Steve Leonard, Founding CEO of SGInnovate speaks at Echelon

Five years ago, an Echelon conference might have focussed on building a burgeoning e-commerce or mobile startup scene. Since that time, the ecosystem has developed and it is time to consider how the next evolution of Southeast Asian tech will look.

At Echelon Asia 2017, industry players focussed on two key areas to develop in the years to come — deep tech and sustainability.

In Asia, the major social problems are healthcare for aging populations, major traffic concerns and education. Furthermore, agriculture and environmental technology remain global concerns.

Solving these problems presents a major opportunity for startups, but part of the challenge involves convincing people to move away from building the next ‘cool app’ — or, bringing non-entrepreneurs into the startup space.

Steve Leonard, the Founding CEO of SGInnovate, in a talk at Echelon Asia 2017, explained that deep tech does not require a totally unique IP (although that does help) and many times recruiting someone who is proud of their PhD or university research and converting that knowledge into entrepreneurship.

The reason we set up SG Innovate about a year ago was the simple assumption that Singapore does not lack anything to built tech intensive companies. We have great research, great liquidity [but] were not building those [deep-tech] companies.”

Leonard rejected the notion that Singapore has a talent gap (a complaint we often hear and read in the media), and said all startup ecosystems across the world have the same complaint.

Which means the environment needs activity from entrepreneur and scientists who can “take the technology forward”.

Filling funding gaps

In Southeast Asia, much of the deep-tech investment goes into companies in their Series B or Series C lifecycle and the early-stage funding is still wrapped up in consumer technology or the B2B space.

While VCs are slaves to their LPs, and need to ensure returns to exist; corporations can fill this gap.

“One of our big challenges is we need more help from the corporate ecosystem. We need help from corporates — funding, encouragement, co-development,” said Leonard.

Also Read: Introducing FORGE, a new corporate innovation programme for collaboration, connection and consultancy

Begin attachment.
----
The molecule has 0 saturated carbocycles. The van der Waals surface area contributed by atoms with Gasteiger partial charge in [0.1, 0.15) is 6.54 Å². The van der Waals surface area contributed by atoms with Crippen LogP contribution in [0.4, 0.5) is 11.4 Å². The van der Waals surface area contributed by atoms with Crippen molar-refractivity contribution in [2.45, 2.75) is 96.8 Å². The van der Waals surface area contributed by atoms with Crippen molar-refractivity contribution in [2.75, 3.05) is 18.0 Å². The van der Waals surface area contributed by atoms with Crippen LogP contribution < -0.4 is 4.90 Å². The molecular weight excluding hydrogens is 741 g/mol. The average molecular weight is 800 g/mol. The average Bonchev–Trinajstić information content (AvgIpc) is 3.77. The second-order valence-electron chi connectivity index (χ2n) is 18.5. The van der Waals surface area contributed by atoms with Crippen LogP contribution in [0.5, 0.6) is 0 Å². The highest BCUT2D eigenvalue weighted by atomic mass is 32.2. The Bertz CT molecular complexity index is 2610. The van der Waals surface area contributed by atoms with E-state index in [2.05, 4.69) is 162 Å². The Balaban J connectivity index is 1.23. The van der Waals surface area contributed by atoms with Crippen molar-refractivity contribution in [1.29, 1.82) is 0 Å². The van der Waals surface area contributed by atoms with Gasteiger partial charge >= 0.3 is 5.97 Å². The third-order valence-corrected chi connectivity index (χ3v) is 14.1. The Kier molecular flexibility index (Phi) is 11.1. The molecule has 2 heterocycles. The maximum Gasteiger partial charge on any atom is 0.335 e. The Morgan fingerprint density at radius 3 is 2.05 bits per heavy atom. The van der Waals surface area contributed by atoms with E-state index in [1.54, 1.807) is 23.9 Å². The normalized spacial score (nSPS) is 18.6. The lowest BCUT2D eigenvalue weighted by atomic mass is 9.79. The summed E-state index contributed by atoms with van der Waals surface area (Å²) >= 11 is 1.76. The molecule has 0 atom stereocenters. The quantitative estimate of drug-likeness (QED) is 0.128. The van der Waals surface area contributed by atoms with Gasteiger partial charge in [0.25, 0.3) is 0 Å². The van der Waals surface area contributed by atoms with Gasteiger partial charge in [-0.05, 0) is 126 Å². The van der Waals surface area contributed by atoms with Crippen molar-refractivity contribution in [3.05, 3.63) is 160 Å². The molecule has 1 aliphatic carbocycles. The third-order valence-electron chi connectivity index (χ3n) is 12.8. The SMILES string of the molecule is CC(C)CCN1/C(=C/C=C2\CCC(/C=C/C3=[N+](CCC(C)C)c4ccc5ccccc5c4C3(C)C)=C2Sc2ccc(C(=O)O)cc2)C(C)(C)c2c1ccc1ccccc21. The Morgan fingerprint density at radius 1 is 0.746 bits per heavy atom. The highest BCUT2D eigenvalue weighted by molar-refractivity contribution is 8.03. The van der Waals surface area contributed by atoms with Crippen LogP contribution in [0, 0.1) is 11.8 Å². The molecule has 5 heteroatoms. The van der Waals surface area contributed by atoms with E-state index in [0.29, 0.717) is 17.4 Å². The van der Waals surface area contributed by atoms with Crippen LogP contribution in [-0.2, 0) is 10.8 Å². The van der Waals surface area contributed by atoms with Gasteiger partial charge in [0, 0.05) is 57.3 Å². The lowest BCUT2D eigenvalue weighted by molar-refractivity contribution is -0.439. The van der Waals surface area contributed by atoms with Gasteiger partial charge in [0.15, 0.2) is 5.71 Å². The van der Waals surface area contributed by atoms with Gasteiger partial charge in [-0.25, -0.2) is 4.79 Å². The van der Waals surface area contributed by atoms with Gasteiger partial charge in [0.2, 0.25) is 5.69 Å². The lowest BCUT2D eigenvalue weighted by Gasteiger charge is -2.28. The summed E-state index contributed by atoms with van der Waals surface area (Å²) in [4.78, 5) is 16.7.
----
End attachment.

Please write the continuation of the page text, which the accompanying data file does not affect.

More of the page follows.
Southeast Asia has big home-grown companies, who often make noise about running accelerators and supporting startups. In the current funding environment (whereby it is not hard to find VCs), Corporates can make a concrete impact by pushing money into the high-tech sector.

In the region, corporate involvement is lacking, either driven by a risk-adverse culture or ignorance to what startups can offer.

Now that the Southeast Asian ecosystem is maturing, the time is now begin the process of corporate integration.

Working towards sustainability

In the e27 context, sustainability usually means managing revenue to work towards profitability and the long-term success of the company.

However, moving forward, it should mean building tech to help support a more sustainable world — be it through data analytics, environmental breakthroughs or, even, education.

Atsushi Taira, the Chief Growth Officer at Mistletoe, a company that makes investments and incubates startups, explains that while this sector is full of enthusiasm, a lot of the mistakes come from strategy.

For example, understanding at what price-point the technology can become useful. He brought up the example of some agri-tech guys who had built a device that was fantastically accurate with great performance. It also cost US$1000.

A parallel team built a similar device, it did not work as well, but it was ‘good enough’. It cost US$20.

As technology develops, and the average price of the device drops, the second company will be able to offer an increasingly productive device at US$20.

Taira used this example to bring up the point that it’s important to understand how the technology can feasibly be implemented into a society.

Also Read: ICYMI, here is the opening address of Echelon Asia Summit 2017

Finally, when asked about the impact investment strategy, Taira brought up one final point.

“If you look at impact investment, mindset is great, intention great, but sometimes they have no idea on the technology. So we like to create a community. Could mean startups, maybe government, of course VCs. So we actually have nine agendas and we gather the different people around those agendas to talk”.